Currently, there are wired and wireless alarm control panels on the market, with wireless poised to become the trend, Fu said.

Wireless technologies use Wi-Fi for video, Zigbee for mesh networks and 3-GPP for real-time mobile alarm notification. Wi-Fi (IEEE802.11b/g/n) is used in touch panels and network cameras for video streaming, while Zigbee (IEEE802.15.4) is for sensor signal transmission, said Tony Liang, Sales Director at United Integrated Services. 3-GPP is used in 3-G express cards or USB dongles.

A wireless system eliminates the need for cabling, as plug-and-play systems make installation easy. It is more convenient for users and installers, since they do not need to change batteries often or be restricted by space and power outlets, Liangsaid. Different consoles can be managed with ease, such as touch screens, Web user interfaces and mobile phones. Repeaters can receive signals over long distances, and with transducers, can integrate third-party sensors, Liang said.

For the United Integrated Services solutions, it sends real-time notifications to up to four destinations by text message or e-mail, Liang said. Its portable alarm control panel has low power consumption, with its battery power for more than 10 hours and a two-year life span.

Selection Criteria
A quality home automation system should have a user-friendly interface, an affordable price, customizable algorithms, standardized API, networking with Wi-Fi or other protocols. It should also be flexible for system upgrades and third-party integration, said Liang.

When choosing an alarm control panel, users should consider whether the system supports wired (UTP) and wireless (WLAN) connections, have low power consumption, emits little heat and install easily, Liang said.

The typical life of a video door phone or an alarm control panel is five to 10 years. Since alarm control panels are not regular home appliances, repairs must be done by specialized technicians, Liu said. Therefore, it is important to consider if the system provider can offer technical support services over a long period of time and would not go out of business before the product's life span.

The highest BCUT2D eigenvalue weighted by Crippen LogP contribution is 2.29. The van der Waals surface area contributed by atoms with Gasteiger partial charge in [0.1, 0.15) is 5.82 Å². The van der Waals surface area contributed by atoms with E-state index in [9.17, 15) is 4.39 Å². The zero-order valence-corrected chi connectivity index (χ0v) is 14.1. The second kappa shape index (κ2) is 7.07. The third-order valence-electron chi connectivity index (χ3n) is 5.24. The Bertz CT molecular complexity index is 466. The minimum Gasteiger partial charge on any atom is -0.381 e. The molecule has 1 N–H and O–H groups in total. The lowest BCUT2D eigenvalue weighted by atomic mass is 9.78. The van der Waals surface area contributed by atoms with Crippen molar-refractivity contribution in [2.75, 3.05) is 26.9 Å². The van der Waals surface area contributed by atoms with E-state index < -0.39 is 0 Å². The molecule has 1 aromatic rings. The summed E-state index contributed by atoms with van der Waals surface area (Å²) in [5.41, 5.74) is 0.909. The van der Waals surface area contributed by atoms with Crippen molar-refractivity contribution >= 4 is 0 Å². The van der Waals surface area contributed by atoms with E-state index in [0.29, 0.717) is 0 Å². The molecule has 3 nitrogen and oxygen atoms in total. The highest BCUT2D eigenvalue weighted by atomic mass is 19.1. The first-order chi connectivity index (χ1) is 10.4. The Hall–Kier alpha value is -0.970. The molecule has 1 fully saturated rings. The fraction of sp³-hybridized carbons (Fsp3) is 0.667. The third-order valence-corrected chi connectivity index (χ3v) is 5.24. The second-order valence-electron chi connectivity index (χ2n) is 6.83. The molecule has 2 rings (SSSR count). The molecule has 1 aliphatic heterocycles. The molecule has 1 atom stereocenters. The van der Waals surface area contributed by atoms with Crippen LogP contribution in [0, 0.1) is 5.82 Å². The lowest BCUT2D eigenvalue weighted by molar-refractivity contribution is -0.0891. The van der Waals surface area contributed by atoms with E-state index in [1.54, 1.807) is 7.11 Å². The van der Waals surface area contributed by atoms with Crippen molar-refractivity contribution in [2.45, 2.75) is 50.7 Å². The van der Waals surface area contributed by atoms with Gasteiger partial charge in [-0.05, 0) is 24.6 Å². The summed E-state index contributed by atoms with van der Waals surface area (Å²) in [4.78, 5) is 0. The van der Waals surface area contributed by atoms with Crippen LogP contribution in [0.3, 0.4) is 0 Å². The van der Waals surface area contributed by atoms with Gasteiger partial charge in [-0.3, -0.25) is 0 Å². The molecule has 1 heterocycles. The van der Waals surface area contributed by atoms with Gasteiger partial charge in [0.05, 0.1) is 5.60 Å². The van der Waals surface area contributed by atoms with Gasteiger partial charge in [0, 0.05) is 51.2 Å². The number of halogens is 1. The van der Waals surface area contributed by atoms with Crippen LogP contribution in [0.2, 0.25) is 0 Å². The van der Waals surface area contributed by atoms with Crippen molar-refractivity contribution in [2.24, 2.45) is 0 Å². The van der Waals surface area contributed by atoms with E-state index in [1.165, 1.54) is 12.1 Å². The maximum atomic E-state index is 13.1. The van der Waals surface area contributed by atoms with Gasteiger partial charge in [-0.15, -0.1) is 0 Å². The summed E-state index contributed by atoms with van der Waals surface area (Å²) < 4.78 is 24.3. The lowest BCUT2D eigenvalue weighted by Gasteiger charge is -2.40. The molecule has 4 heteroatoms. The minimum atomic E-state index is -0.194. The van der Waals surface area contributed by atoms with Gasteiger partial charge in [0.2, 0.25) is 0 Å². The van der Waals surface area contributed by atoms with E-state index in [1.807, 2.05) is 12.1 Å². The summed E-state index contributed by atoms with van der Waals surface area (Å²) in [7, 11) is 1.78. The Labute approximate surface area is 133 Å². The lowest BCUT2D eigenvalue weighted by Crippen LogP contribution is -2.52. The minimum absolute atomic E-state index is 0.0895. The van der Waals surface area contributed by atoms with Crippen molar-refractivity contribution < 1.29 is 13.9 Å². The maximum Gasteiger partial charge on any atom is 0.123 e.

Most alarm control panels on the market offer one to two years of warranty, said Liu. Installers and users need to look for reliable and reputable manufacturers with innovative products and proven records of reliability, Yung said.

Different regional standards must be considered. For example, voltage in Korea is 220 V, while it is 110 V in Taiwan, Liu said. Certification standards also differ, such as FCC in the United States, CE in Europe, IC in Canada, BSMI in Taiwan, RF and EMI Safety, Liang said.

Home automation covers a large product range across different system categories. Determining what appliances and subsystems the system should have is difficult, Fu said.

To ensure all the different modules of a system are stable and properly working together is crucial. Manufacturers need to research what features best suit user needs and can withstand operational stresses the system might have, Fu said.

Currently, home automation companies mainly target construction for sales, Liu said. As the construction companies are the ones that specify the systems, the systems may not fulfill the expectations of actual homeowners. To continue market growth, manufacturers need to develop products based on user needs.

Another challenge is end user purchasing power. Luxury apartments are owned by individuals who are usually 50 to 60 years old, with less acceptance for new technology such as home automation, said Liu. More receptive young people are less likely to purchase luxury apartments with sophisticated home automation technology. Therefore, rapid market growth for home automation will have to wait another five to 10 years, Liu said.

One way for manufacturers to expedite home automation market uptake is to educate users and installers about its advantages, Tseng said. Media promotion can also be utilized to encourage adoption.

Future Trends
With the advent of IP, alarm control panel will feature more customization. Different installations with different building functions will require customized systems, Liu said.

More versatile user interfaces such as touch screens, keypads and consoles will be available. There will be a range of third-party interfaces that users can choose from with de facto standards, Yung said. Open platforms will free users to choose products they prefer, said Liu.

Systems will support TCP/IP networking, allowing for third-party integration of products such as door phones. Panel screens will grow larger, up to 10 to 12 inches at most, said Liu. Home automation will become more user friendly, with intelligent functions that automatically detect and integrate sensors, Liang said.